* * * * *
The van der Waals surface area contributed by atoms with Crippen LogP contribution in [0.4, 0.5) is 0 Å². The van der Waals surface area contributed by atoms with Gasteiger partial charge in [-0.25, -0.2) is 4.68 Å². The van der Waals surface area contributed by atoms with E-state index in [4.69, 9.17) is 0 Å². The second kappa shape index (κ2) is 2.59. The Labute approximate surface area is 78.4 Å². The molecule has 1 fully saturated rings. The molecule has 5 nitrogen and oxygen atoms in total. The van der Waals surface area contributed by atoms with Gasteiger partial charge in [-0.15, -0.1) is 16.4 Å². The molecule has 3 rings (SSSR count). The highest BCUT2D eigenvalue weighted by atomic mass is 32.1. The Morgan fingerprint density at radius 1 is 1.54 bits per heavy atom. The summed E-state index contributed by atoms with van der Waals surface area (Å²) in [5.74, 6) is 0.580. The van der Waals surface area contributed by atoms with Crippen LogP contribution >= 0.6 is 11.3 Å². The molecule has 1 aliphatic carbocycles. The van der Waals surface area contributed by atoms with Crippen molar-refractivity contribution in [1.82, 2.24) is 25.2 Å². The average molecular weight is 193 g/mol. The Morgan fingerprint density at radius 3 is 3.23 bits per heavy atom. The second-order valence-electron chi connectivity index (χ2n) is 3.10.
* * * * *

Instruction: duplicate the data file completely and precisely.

The van der Waals surface area contributed by atoms with Crippen LogP contribution in [0.4, 0.5) is 0 Å². The van der Waals surface area contributed by atoms with Gasteiger partial charge in [-0.25, -0.2) is 4.68 Å². The van der Waals surface area contributed by atoms with E-state index in [4.69, 9.17) is 0 Å². The second kappa shape index (κ2) is 2.59. The Labute approximate surface area is 78.4 Å². The molecule has 1 fully saturated rings. The molecule has 5 nitrogen and oxygen atoms in total. The van der Waals surface area contributed by atoms with Gasteiger partial charge in [-0.15, -0.1) is 16.4 Å². The molecule has 3 rings (SSSR count). The highest BCUT2D eigenvalue weighted by atomic mass is 32.1. The Morgan fingerprint density at radius 1 is 1.54 bits per heavy atom. The summed E-state index contributed by atoms with van der Waals surface area (Å²) in [5.74, 6) is 0.580. The van der Waals surface area contributed by atoms with Crippen LogP contribution >= 0.6 is 11.3 Å². The molecule has 1 aliphatic carbocycles. The van der Waals surface area contributed by atoms with Crippen molar-refractivity contribution in [1.82, 2.24) is 25.2 Å². The average molecular weight is 193 g/mol. The Morgan fingerprint density at radius 3 is 3.23 bits per heavy atom. The second-order valence-electron chi connectivity index (χ2n) is 3.10.